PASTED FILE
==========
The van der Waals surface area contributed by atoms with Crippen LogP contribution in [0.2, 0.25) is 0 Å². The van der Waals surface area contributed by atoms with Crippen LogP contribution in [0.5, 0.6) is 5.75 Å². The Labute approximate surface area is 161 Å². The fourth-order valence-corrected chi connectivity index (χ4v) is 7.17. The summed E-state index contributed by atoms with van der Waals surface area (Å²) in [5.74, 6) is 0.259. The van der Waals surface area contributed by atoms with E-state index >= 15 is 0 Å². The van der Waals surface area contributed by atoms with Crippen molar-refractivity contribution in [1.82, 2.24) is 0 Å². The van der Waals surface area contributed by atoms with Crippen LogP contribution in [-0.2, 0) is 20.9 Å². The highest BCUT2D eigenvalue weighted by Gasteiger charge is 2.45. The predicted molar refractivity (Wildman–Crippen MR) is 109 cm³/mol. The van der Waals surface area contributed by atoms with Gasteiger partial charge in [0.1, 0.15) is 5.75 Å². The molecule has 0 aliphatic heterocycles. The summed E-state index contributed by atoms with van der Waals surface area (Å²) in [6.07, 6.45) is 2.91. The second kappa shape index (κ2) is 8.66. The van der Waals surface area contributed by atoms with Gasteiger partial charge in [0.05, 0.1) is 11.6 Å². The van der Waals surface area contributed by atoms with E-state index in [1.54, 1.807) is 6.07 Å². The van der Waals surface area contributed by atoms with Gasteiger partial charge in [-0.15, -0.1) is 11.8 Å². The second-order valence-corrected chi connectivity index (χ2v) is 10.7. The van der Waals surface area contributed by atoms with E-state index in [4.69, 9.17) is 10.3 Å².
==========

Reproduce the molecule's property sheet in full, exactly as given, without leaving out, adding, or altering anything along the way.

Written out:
The van der Waals surface area contributed by atoms with Crippen LogP contribution in [0.2, 0.25) is 0 Å². The van der Waals surface area contributed by atoms with Crippen LogP contribution in [0.5, 0.6) is 5.75 Å². The Labute approximate surface area is 161 Å². The fourth-order valence-corrected chi connectivity index (χ4v) is 7.17. The summed E-state index contributed by atoms with van der Waals surface area (Å²) in [5.74, 6) is 0.259. The van der Waals surface area contributed by atoms with E-state index >= 15 is 0 Å². The van der Waals surface area contributed by atoms with Crippen molar-refractivity contribution in [1.82, 2.24) is 0 Å². The van der Waals surface area contributed by atoms with Crippen LogP contribution in [-0.2, 0) is 20.9 Å². The highest BCUT2D eigenvalue weighted by Gasteiger charge is 2.45. The predicted molar refractivity (Wildman–Crippen MR) is 109 cm³/mol. The van der Waals surface area contributed by atoms with Gasteiger partial charge in [0.1, 0.15) is 5.75 Å². The molecule has 0 aliphatic heterocycles. The summed E-state index contributed by atoms with van der Waals surface area (Å²) in [6.07, 6.45) is 2.91. The second kappa shape index (κ2) is 8.66. The van der Waals surface area contributed by atoms with Gasteiger partial charge in [0.05, 0.1) is 11.6 Å². The van der Waals surface area contributed by atoms with E-state index in [1.54, 1.807) is 6.07 Å². The van der Waals surface area contributed by atoms with Gasteiger partial charge in [-0.15, -0.1) is 11.8 Å². The second-order valence-corrected chi connectivity index (χ2v) is 10.7. The van der Waals surface area contributed by atoms with E-state index in [4.69, 9.17) is 10.3 Å².